Reported by John Lehndorff:
I was a Tim Horton’s virgin until this past weekend. I’d been intimate with Dunkin Donuts and had a mercifully brief fling with Krispy Kreme, but I’d never had a Tim’s, as everyone called it when I found myself in Lacombe, Alberta for a weekend celebration of my niece Azalea’s college graduation. I too graduated from a Canadian university, McGill, some many years ago in the last century but if there was a Tim Horton’s in Montreal at the time I was unaware of it or was too distracted by the smoked meat sandwiches and St. Lawrence Street bialys and Brador. Tim Horton’s is making a big splash now as it moves into the U.S. going head-to-head with Dunkin.
My first impression upon entering Tim’s was that it’s actually a cross between Dunkin and McDonald’s with a rather limited number of doughnut varieties plus soups, sandwiches and salads and breakfast sandwiches along with coffee and oversweetened, overcreamed ice coffee drinks. The folks in the long line – and it looked like the whole town – told me how much they loved the place and that it was like the community’s collective dining room table.
They also praised the coffee – I found it to be milder than Dunkins famous brew and similar to McDonalds but frankly all three cups are equally lame and lackluster if you actually love good coffee. Starbucks is certainly an improvement of any of them although they still insist on over-roasting their beans.
I did enjoy the doughnuts – the Canadian Maple with glaze and cream filling was a delight. The barely fried texture of the dough was satisfying – an definite improvement over Dunkins yeasted doughnuts and light-years ahead of KK’s which are nothing more than sugary air. I’d put it on par with Lamar’s yeasteds. However, Tim’s cake doughnuts lacked density and character (i.e., dunkability) and are not in the same league as Dunkins.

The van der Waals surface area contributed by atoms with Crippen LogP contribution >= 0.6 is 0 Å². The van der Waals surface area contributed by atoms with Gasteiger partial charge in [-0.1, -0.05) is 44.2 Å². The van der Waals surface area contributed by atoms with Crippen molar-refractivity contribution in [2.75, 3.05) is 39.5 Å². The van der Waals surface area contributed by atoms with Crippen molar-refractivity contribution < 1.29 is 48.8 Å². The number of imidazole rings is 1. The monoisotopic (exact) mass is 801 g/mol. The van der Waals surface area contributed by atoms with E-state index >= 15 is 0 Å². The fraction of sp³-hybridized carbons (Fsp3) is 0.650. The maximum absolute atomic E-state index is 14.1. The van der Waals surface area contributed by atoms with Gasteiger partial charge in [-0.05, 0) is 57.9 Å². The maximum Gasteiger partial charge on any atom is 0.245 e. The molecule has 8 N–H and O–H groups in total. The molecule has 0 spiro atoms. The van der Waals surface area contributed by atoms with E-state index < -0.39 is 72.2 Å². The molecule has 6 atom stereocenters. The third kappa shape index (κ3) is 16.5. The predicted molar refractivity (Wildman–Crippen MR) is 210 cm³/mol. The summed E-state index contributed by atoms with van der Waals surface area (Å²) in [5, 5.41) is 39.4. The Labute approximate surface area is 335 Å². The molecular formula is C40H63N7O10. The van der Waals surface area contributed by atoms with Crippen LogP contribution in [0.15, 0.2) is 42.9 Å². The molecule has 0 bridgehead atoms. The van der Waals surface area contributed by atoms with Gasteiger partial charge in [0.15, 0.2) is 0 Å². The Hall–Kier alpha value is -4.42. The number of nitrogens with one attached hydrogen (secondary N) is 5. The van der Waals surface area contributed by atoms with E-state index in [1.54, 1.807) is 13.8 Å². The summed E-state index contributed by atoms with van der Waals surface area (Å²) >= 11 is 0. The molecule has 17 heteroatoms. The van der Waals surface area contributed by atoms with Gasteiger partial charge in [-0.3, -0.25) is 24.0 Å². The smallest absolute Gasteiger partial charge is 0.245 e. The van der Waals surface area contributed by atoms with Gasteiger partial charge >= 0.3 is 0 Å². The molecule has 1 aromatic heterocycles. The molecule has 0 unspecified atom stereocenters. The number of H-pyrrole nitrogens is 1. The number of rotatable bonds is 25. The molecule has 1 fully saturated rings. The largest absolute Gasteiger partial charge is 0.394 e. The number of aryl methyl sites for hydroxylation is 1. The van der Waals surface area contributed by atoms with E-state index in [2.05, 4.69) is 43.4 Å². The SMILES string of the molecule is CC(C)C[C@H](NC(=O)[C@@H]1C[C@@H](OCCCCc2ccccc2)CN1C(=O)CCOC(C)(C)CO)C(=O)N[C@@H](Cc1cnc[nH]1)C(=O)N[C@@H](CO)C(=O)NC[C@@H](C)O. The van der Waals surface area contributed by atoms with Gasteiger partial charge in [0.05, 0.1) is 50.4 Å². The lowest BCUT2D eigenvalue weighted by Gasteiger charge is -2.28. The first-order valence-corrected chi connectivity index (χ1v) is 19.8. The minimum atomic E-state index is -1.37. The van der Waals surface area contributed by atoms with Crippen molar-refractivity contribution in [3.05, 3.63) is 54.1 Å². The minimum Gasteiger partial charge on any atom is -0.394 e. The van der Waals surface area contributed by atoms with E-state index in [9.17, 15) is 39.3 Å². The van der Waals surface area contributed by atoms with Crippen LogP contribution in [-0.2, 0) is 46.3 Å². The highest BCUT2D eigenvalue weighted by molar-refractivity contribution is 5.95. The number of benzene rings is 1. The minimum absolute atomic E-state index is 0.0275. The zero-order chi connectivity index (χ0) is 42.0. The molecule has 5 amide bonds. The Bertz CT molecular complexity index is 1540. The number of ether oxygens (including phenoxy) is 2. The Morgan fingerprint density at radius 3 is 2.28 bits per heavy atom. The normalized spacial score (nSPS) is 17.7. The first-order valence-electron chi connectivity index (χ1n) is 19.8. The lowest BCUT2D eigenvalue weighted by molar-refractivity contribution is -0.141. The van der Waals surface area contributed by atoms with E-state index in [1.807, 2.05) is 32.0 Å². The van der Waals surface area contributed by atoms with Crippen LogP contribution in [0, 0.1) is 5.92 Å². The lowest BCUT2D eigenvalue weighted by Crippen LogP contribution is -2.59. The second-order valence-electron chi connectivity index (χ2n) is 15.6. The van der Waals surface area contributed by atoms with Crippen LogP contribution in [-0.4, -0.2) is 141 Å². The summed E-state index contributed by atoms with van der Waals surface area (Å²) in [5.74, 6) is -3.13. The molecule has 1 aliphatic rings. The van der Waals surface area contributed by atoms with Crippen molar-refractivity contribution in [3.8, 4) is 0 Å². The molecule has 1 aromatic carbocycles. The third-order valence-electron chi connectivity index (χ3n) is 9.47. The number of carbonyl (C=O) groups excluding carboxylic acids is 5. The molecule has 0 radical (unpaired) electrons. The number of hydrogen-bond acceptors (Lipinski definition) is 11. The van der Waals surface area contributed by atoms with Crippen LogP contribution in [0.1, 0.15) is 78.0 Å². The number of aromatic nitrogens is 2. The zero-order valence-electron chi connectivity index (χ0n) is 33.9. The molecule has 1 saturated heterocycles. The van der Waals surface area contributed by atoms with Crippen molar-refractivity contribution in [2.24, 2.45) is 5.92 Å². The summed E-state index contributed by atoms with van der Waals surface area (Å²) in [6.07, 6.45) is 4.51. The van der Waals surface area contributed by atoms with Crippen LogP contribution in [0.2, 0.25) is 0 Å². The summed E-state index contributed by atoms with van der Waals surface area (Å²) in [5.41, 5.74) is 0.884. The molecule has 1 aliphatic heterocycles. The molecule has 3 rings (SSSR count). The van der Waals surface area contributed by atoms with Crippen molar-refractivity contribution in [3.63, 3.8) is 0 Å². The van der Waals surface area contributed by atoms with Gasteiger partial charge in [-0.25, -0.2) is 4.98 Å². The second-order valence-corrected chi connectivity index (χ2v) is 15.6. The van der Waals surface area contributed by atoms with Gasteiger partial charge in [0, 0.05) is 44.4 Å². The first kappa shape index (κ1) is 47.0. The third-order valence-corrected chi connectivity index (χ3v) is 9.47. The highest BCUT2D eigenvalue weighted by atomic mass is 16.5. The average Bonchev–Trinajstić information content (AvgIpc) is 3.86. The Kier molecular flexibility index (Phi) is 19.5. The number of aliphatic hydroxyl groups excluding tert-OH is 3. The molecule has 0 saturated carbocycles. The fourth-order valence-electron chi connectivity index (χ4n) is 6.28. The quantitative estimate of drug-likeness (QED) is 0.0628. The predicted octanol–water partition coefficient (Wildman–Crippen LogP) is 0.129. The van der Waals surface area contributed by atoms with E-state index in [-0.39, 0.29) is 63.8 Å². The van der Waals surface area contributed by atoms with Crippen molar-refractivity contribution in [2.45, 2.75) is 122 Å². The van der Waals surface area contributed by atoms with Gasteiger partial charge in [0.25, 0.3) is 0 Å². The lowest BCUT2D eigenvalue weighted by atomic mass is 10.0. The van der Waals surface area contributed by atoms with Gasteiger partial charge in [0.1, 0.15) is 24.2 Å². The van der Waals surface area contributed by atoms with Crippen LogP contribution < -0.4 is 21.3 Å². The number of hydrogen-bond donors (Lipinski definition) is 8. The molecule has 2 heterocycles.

The wider range of the Tim’s menu may make the chain a success in the U.S. Thye need to change one disturbing aspect of their service: at least at the Tim Horton’s I visited the people behind the counter had control of the cream and sweeteners – you had to tell them how much of what you wanted in your cup and it never was quite perfect. That sort of thing might pass muster over the border to the north but we Americans don’t want any foreign power with their iron fist controlling our coffee condiments. Other than that, I had a lovely experience in my first visit to Tim Horton’s.
John Lehndorff is a Boulder, Co.-based food trend researcher, food writer and consultant. He is a former newspaper food editor and restaurant critic, author of a restaurant guide book, and executive director of the American Pie Council.
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